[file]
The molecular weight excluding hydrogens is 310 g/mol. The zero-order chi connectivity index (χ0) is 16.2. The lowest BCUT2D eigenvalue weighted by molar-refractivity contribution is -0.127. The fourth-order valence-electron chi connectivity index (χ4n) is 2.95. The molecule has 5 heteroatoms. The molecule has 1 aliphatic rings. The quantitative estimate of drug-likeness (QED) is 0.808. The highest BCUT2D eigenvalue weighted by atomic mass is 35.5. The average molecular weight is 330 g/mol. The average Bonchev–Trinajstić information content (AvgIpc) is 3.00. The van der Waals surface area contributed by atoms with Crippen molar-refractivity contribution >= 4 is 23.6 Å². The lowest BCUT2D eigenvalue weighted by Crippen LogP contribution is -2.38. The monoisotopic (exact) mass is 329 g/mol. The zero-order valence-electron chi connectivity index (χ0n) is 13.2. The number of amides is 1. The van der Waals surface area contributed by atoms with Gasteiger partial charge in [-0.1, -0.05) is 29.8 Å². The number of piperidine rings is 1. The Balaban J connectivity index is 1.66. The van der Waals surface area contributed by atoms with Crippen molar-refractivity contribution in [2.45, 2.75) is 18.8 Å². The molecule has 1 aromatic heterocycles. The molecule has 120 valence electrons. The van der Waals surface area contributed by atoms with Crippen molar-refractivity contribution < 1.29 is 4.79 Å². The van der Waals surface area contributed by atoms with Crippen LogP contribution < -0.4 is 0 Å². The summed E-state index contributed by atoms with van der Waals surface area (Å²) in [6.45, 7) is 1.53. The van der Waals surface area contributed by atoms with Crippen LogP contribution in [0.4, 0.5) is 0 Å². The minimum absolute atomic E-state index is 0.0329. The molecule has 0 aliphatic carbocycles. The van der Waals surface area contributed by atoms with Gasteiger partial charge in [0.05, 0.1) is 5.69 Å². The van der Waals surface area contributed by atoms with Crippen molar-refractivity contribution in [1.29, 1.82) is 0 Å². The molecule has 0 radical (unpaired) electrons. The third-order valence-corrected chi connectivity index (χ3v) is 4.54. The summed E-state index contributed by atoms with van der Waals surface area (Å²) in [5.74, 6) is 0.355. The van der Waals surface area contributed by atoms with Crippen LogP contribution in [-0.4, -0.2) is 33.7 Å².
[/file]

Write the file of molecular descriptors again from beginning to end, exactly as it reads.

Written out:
The molecular weight excluding hydrogens is 310 g/mol. The zero-order chi connectivity index (χ0) is 16.2. The lowest BCUT2D eigenvalue weighted by molar-refractivity contribution is -0.127. The fourth-order valence-electron chi connectivity index (χ4n) is 2.95. The molecule has 5 heteroatoms. The molecule has 1 aliphatic rings. The quantitative estimate of drug-likeness (QED) is 0.808. The highest BCUT2D eigenvalue weighted by atomic mass is 35.5. The average molecular weight is 330 g/mol. The average Bonchev–Trinajstić information content (AvgIpc) is 3.00. The van der Waals surface area contributed by atoms with Crippen molar-refractivity contribution >= 4 is 23.6 Å². The lowest BCUT2D eigenvalue weighted by Crippen LogP contribution is -2.38. The monoisotopic (exact) mass is 329 g/mol. The zero-order valence-electron chi connectivity index (χ0n) is 13.2. The number of amides is 1. The van der Waals surface area contributed by atoms with Gasteiger partial charge in [-0.1, -0.05) is 29.8 Å². The number of piperidine rings is 1. The Balaban J connectivity index is 1.66. The van der Waals surface area contributed by atoms with Crippen molar-refractivity contribution in [2.45, 2.75) is 18.8 Å². The molecule has 1 aromatic heterocycles. The molecule has 120 valence electrons. The van der Waals surface area contributed by atoms with Crippen molar-refractivity contribution < 1.29 is 4.79 Å². The van der Waals surface area contributed by atoms with Crippen LogP contribution < -0.4 is 0 Å². The summed E-state index contributed by atoms with van der Waals surface area (Å²) in [6.45, 7) is 1.53. The van der Waals surface area contributed by atoms with Crippen LogP contribution in [0.4, 0.5) is 0 Å². The minimum absolute atomic E-state index is 0.0329. The molecule has 0 aliphatic carbocycles. The van der Waals surface area contributed by atoms with Gasteiger partial charge in [0.05, 0.1) is 5.69 Å². The van der Waals surface area contributed by atoms with Crippen molar-refractivity contribution in [1.29, 1.82) is 0 Å². The molecule has 0 radical (unpaired) electrons. The third-order valence-corrected chi connectivity index (χ3v) is 4.54. The summed E-state index contributed by atoms with van der Waals surface area (Å²) in [5.74, 6) is 0.355. The van der Waals surface area contributed by atoms with Crippen LogP contribution in [-0.4, -0.2) is 33.7 Å².